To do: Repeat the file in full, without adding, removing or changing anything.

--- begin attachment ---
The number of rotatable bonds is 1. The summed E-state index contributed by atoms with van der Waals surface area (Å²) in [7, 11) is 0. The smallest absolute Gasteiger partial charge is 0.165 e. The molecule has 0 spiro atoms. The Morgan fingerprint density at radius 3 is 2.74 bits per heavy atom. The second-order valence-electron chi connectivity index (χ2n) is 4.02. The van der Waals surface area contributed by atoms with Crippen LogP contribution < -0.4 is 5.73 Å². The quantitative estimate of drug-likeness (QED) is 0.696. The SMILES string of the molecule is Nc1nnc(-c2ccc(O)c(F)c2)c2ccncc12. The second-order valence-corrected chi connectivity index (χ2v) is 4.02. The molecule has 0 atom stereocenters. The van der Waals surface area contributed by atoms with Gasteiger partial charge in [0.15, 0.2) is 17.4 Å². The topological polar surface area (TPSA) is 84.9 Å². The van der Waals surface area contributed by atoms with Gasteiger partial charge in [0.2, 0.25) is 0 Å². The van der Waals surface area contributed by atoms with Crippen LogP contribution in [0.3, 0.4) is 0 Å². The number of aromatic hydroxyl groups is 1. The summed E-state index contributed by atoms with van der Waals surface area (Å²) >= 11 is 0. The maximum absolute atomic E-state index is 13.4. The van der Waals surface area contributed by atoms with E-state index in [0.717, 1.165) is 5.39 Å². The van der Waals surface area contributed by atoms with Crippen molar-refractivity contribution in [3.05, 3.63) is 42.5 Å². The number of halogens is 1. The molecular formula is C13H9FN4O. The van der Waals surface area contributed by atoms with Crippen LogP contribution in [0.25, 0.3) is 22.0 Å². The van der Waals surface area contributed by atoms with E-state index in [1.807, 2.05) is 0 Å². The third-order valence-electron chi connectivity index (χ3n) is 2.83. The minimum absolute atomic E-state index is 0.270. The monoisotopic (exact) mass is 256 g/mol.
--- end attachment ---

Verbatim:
The number of rotatable bonds is 1. The summed E-state index contributed by atoms with van der Waals surface area (Å²) in [7, 11) is 0. The smallest absolute Gasteiger partial charge is 0.165 e. The molecule has 0 spiro atoms. The Morgan fingerprint density at radius 3 is 2.74 bits per heavy atom. The second-order valence-electron chi connectivity index (χ2n) is 4.02. The van der Waals surface area contributed by atoms with Crippen LogP contribution < -0.4 is 5.73 Å². The quantitative estimate of drug-likeness (QED) is 0.696. The SMILES string of the molecule is Nc1nnc(-c2ccc(O)c(F)c2)c2ccncc12. The second-order valence-corrected chi connectivity index (χ2v) is 4.02. The molecule has 0 atom stereocenters. The van der Waals surface area contributed by atoms with Gasteiger partial charge in [0.15, 0.2) is 17.4 Å². The topological polar surface area (TPSA) is 84.9 Å². The van der Waals surface area contributed by atoms with Gasteiger partial charge in [0.2, 0.25) is 0 Å². The van der Waals surface area contributed by atoms with Crippen LogP contribution in [0.3, 0.4) is 0 Å². The number of aromatic hydroxyl groups is 1. The summed E-state index contributed by atoms with van der Waals surface area (Å²) >= 11 is 0. The maximum absolute atomic E-state index is 13.4. The van der Waals surface area contributed by atoms with E-state index in [0.717, 1.165) is 5.39 Å². The van der Waals surface area contributed by atoms with Crippen molar-refractivity contribution in [3.05, 3.63) is 42.5 Å². The number of halogens is 1. The molecular formula is C13H9FN4O. The van der Waals surface area contributed by atoms with Crippen LogP contribution in [0.25, 0.3) is 22.0 Å². The van der Waals surface area contributed by atoms with E-state index in [1.807, 2.05) is 0 Å². The third-order valence-electron chi connectivity index (χ3n) is 2.83. The minimum absolute atomic E-state index is 0.270. The monoisotopic (exact) mass is 256 g/mol.